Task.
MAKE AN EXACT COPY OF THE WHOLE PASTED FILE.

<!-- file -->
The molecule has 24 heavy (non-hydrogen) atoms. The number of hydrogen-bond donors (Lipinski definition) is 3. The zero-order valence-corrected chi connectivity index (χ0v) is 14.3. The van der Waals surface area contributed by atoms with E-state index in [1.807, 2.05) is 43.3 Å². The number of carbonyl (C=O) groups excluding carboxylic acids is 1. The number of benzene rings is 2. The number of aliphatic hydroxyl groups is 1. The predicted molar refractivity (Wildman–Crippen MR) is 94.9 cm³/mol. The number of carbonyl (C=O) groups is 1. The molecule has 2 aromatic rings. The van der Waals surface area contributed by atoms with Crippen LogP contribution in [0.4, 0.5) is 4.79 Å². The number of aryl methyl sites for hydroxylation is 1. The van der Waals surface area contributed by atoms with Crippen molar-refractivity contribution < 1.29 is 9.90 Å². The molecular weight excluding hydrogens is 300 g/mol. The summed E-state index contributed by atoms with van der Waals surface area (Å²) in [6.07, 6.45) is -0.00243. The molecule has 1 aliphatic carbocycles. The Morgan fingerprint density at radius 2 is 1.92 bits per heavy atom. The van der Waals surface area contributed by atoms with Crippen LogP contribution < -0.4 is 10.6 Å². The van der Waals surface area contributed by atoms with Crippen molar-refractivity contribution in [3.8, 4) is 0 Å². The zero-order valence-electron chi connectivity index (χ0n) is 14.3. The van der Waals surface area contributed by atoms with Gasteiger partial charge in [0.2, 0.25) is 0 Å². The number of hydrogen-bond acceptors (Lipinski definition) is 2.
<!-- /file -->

The molecule has 24 heavy (non-hydrogen) atoms. The number of hydrogen-bond donors (Lipinski definition) is 3. The zero-order valence-corrected chi connectivity index (χ0v) is 14.3. The van der Waals surface area contributed by atoms with E-state index in [1.807, 2.05) is 43.3 Å². The number of carbonyl (C=O) groups excluding carboxylic acids is 1. The number of benzene rings is 2. The number of aliphatic hydroxyl groups is 1. The predicted molar refractivity (Wildman–Crippen MR) is 94.9 cm³/mol. The number of carbonyl (C=O) groups is 1. The molecule has 2 aromatic rings. The van der Waals surface area contributed by atoms with Crippen LogP contribution in [0.4, 0.5) is 4.79 Å². The number of aryl methyl sites for hydroxylation is 1. The van der Waals surface area contributed by atoms with Crippen molar-refractivity contribution < 1.29 is 9.90 Å². The molecular weight excluding hydrogens is 300 g/mol. The summed E-state index contributed by atoms with van der Waals surface area (Å²) in [6.07, 6.45) is -0.00243. The molecule has 1 aliphatic carbocycles. The Morgan fingerprint density at radius 2 is 1.92 bits per heavy atom. The van der Waals surface area contributed by atoms with Crippen LogP contribution < -0.4 is 10.6 Å². The van der Waals surface area contributed by atoms with Crippen molar-refractivity contribution in [3.8, 4) is 0 Å². The zero-order valence-electron chi connectivity index (χ0n) is 14.3. The van der Waals surface area contributed by atoms with Gasteiger partial charge in [0.2, 0.25) is 0 Å². The number of hydrogen-bond acceptors (Lipinski definition) is 2.